Neo-Nazi party crashes out of parliament in Greek general election

Golden Dawn, the far-right, anti-immigrant party that had shocked Greek politics by evolving from a marginal, violent neo-Nazi group into Greece’s third-largest party during the country’s economic crisis, was knocked out of Parliament in the last national election.

With nearly 95 percent of precincts reporting, Golden Dawn had 2.95% of the votes, just under the 3% threshold needed to win representation in Parliament.

The government’s official pollster declared that the party had no chance to enter Parliament, and party leader Nikos Mihaloliakos admitted as much when he declared in a fiery concession speech that “Golden Dawn is not finished.”

Golden Dawn had 18 lawmakers in the outgoing 300-member Parliament, having won 6.99% of the votes in the previous national election.

“We are sending a message to our enemies and so-called friends: Golden Dawn is not finished, get over it. The fight for nationalism continues. We return where we became strong: on the streets and squares, in a tough struggle against Bolshevism and the coming savage capitalism,” Mihaloliakos told a crowd of supporters.

He attacked both the outgoing prime minister, leftist Alexis Tsipras, and his incoming successor, conservative Kyriakos Mitsotakis. Mihaloliakos ended his speech with his customary “Hail victory!” — a direct reference to the Nazis’ “Sieg heil” salutation.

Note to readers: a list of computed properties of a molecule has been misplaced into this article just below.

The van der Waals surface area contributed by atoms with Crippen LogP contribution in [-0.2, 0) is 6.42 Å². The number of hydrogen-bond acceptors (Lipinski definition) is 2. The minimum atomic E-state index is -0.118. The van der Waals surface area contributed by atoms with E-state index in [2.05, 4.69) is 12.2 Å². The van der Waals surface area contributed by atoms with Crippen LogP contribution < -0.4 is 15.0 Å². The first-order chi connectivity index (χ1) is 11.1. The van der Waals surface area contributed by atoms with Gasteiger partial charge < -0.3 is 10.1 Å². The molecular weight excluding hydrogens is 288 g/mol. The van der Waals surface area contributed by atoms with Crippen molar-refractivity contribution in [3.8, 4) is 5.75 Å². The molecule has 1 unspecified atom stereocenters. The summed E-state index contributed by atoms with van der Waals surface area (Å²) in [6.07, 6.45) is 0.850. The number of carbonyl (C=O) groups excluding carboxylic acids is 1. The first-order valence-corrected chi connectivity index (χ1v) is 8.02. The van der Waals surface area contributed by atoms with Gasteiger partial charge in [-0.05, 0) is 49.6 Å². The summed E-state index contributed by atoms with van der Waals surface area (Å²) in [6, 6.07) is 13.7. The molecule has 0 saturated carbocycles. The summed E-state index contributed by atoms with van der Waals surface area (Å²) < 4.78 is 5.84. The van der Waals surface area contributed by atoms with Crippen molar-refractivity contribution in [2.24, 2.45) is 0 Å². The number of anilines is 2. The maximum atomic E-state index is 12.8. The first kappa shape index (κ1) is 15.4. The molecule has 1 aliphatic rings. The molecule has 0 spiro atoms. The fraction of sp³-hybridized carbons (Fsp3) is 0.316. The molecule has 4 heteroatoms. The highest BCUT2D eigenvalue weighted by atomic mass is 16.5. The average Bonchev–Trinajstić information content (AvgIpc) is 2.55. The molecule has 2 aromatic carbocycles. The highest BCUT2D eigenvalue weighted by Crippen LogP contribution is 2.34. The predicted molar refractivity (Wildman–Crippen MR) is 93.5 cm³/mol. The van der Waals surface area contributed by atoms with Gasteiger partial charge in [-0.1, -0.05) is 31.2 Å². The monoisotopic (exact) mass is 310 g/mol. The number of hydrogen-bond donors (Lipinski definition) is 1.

Founded in 1985, Golden Dawn was known for years as a collection of violent youths obsessed with military bearing and ready to attack political opponents and then increasingly migrants, as Greece became a destination for the latter.

Golden Dawn’s appeal long remained insignificant, polling just 0.29% in 2009. But as Greece’s economic crisis unfolded, the party achieved a breakthrough in 2010 municipal elections, getting its first elected officials and scoring best in neighborhoods with a heavy migrant presence.

It won its first seats in Parliament in 2012, and in four successive national elections held from 2012 to 2015 it got around 7% of the votes. Its high point came in the 2014 European elections, when it polled 9.39% to become Greece’s third-largest party — a position it retained in national elections in 2015.

Golden Dawn’s weakening become apparent in the last European election, when it got only 4.87% and slipped into fifth place among Greece’s parties. A new party on the far-right, Greek Solution, less extreme and apparently less menacing, may have siphoned away rightist support. It is projected to win 10 seats in the new Parliament.

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